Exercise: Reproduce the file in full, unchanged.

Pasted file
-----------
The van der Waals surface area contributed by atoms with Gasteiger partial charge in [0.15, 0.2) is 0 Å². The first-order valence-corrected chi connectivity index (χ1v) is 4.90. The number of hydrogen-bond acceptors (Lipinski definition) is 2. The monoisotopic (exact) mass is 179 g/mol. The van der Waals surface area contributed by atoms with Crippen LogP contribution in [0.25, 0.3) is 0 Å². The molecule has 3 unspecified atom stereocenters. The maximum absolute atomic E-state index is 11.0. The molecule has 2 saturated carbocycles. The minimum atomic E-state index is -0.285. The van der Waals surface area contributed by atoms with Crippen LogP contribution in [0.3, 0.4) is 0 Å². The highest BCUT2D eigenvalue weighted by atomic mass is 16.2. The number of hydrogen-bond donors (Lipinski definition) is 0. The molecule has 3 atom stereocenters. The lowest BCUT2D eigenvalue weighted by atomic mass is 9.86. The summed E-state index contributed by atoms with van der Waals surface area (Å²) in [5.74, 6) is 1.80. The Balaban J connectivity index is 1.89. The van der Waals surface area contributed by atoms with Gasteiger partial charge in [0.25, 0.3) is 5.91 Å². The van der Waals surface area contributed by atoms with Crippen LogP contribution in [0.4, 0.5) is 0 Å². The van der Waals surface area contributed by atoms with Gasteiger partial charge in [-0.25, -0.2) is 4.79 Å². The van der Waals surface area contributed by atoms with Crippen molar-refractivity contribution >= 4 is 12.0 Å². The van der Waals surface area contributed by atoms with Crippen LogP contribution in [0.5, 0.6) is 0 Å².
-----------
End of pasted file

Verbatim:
The van der Waals surface area contributed by atoms with Gasteiger partial charge in [0.15, 0.2) is 0 Å². The first-order valence-corrected chi connectivity index (χ1v) is 4.90. The number of hydrogen-bond acceptors (Lipinski definition) is 2. The monoisotopic (exact) mass is 179 g/mol. The van der Waals surface area contributed by atoms with Crippen LogP contribution in [0.25, 0.3) is 0 Å². The molecule has 3 unspecified atom stereocenters. The maximum absolute atomic E-state index is 11.0. The molecule has 2 saturated carbocycles. The minimum atomic E-state index is -0.285. The van der Waals surface area contributed by atoms with Crippen LogP contribution in [0.3, 0.4) is 0 Å². The highest BCUT2D eigenvalue weighted by atomic mass is 16.2. The number of hydrogen-bond donors (Lipinski definition) is 0. The molecule has 3 atom stereocenters. The lowest BCUT2D eigenvalue weighted by atomic mass is 9.86. The summed E-state index contributed by atoms with van der Waals surface area (Å²) in [5.74, 6) is 1.80. The Balaban J connectivity index is 1.89. The van der Waals surface area contributed by atoms with Gasteiger partial charge in [0.25, 0.3) is 5.91 Å². The van der Waals surface area contributed by atoms with Crippen LogP contribution in [0.4, 0.5) is 0 Å². The van der Waals surface area contributed by atoms with Gasteiger partial charge in [-0.25, -0.2) is 4.79 Å². The van der Waals surface area contributed by atoms with Crippen molar-refractivity contribution >= 4 is 12.0 Å². The van der Waals surface area contributed by atoms with Crippen LogP contribution in [0.5, 0.6) is 0 Å².